In the Esoteric Instructions of H. P. Blavatsky, she gave another version of the planes of nature or Prakti (CW XII:660): Relating the lowest plane of Prakti, or the terrestrial, to the human consciousness, we can divide it into seven sub-planes. To these the following names have been given:

Tabke III
                                             Table III

The sub-planes are again divisible each into seven, once again making up the forty-nine.

Later Theosophical Writers. In the early works of Annie Besant, second President of the Theosophical Society, she basically adopted the above states of consciousness and planes as follows:


Atma,   - Spirit

Buddhi, - Spiritual Soul

Higher Mana   - Human Soul

Lower Manas  - Human Soul

Kāma,  - Animal Soul

Linga-Śarīra,  - the Double

Sthūla-Śarīra,  - Physical Body

                Table IV

In later books, however, such as A Study in Consciousness, she added two more planes above the Atmic:

Table 5
                                                   Table V

Besant wrote that the two highest planes, Ādi and Anupādaka, “may be conceived of as existing before the solar system is formed, and we may imagine the highest, the Ādi, as consisting of so much of the matter of space . . . as the Logos has marked out to form the material basis of the systems He is about to produce,” while the Anupādaka modifies the same matter with its life and consciousness.

The introduction of Ādi and Anupādaka seems to be connected with Blavatsky’s statement that šdi tattva corresponds to the first Logos, Anupādaka to the second, and Ākāśa tattva as the third or creative Logos.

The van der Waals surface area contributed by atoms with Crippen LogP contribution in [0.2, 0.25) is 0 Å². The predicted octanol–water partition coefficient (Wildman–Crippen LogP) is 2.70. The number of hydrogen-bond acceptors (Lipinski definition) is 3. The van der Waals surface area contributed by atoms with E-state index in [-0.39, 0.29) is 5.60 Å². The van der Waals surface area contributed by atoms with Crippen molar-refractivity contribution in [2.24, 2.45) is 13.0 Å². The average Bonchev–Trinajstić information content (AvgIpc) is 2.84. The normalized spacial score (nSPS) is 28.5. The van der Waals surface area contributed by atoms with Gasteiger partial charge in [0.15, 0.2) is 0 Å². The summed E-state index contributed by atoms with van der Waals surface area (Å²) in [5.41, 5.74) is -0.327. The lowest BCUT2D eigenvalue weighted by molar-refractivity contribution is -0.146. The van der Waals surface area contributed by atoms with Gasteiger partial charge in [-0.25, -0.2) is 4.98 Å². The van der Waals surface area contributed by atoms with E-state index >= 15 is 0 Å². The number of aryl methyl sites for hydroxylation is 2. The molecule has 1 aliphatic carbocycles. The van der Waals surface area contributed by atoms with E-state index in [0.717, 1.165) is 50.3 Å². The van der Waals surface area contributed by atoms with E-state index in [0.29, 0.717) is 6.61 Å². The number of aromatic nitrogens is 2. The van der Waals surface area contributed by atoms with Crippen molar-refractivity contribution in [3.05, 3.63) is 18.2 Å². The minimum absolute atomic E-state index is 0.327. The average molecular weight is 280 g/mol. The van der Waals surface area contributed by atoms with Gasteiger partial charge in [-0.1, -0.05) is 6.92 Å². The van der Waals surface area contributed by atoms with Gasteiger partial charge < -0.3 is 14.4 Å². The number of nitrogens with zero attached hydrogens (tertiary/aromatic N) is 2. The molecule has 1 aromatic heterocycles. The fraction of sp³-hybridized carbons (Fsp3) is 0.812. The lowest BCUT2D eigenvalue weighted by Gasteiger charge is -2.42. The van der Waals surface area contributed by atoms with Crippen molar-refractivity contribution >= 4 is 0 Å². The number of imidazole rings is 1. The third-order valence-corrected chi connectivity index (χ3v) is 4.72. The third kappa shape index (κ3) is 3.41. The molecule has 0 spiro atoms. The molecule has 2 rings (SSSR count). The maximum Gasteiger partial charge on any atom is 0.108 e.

Some theosophical writers have reservations about the use of Ādi and Anupādaka as planes superior to Ātmic because Blavatsky had previously stated that Ādi, as a tattva, corresponded to Ātma, while Anupādaka corresponded to Buddhi (CW XII:614).

Under this new scheme, Besant wrote that each of these planes have their subplanes that correspond to the following (with the most ethereal on top and the grossest at the bottom):








The physical plane is thus divided into the dense physical (consisting of the solid, liquid and gaseous) and the etheric (consisting of the four higher subplanes). Prāna is an energy that operates in the etheric subplanes. The mental plane is also subject to a significant division: the higher or abstract mental (arūpa) and the lower concrete level (or rūpa).

The various planes have their corresponding inhabitants: the various evolving beings in the scheme of evolution, the disembodied and embodied human beings, and the devas of various grades. C. Jinarājadāsa, in his First Principles of Theosophy enumerated some of the denizens of the lower planes, adapted in Table VII (next page).

Summary. It may be noted that the classifications of planes in the Esoteric Instructions have essential correspondence with the ones of later writers as well as significant differences, tabulated as follows:

Table 6
                                                    Table VI


Table 7
                           TABLE VII  Inhabitants in the Mental, Kamic and Physical Planes


 Blavatsky, however, also mentioned that the linga-Śarīra (the astral plane) is on the plane as the physical plane, which seems at variance with the view that the astral plane has its own seven subplanes.


© Copyright by the Theosophical Publishing House, Manila